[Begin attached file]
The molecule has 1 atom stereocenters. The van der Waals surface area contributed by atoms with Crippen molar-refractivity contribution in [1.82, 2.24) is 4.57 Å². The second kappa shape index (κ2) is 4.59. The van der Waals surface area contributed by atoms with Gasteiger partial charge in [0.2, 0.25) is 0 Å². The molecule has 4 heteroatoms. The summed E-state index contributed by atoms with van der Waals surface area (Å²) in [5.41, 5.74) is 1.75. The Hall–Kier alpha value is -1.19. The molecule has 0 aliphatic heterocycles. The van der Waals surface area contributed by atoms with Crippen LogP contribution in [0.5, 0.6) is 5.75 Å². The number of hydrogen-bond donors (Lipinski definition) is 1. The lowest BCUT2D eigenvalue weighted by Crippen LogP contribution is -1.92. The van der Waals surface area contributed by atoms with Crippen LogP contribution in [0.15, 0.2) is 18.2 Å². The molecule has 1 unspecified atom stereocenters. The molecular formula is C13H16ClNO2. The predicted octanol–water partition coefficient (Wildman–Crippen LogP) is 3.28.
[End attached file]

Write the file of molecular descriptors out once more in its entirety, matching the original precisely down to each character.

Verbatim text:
The molecule has 1 atom stereocenters. The van der Waals surface area contributed by atoms with Crippen molar-refractivity contribution in [1.82, 2.24) is 4.57 Å². The second kappa shape index (κ2) is 4.59. The van der Waals surface area contributed by atoms with Gasteiger partial charge in [0.2, 0.25) is 0 Å². The molecule has 4 heteroatoms. The summed E-state index contributed by atoms with van der Waals surface area (Å²) in [5.41, 5.74) is 1.75. The Hall–Kier alpha value is -1.19. The molecule has 0 aliphatic heterocycles. The van der Waals surface area contributed by atoms with Crippen LogP contribution in [0.5, 0.6) is 5.75 Å². The number of hydrogen-bond donors (Lipinski definition) is 1. The lowest BCUT2D eigenvalue weighted by Crippen LogP contribution is -1.92. The van der Waals surface area contributed by atoms with Crippen LogP contribution in [0.15, 0.2) is 18.2 Å². The molecule has 1 unspecified atom stereocenters. The molecular formula is C13H16ClNO2. The predicted octanol–water partition coefficient (Wildman–Crippen LogP) is 3.28.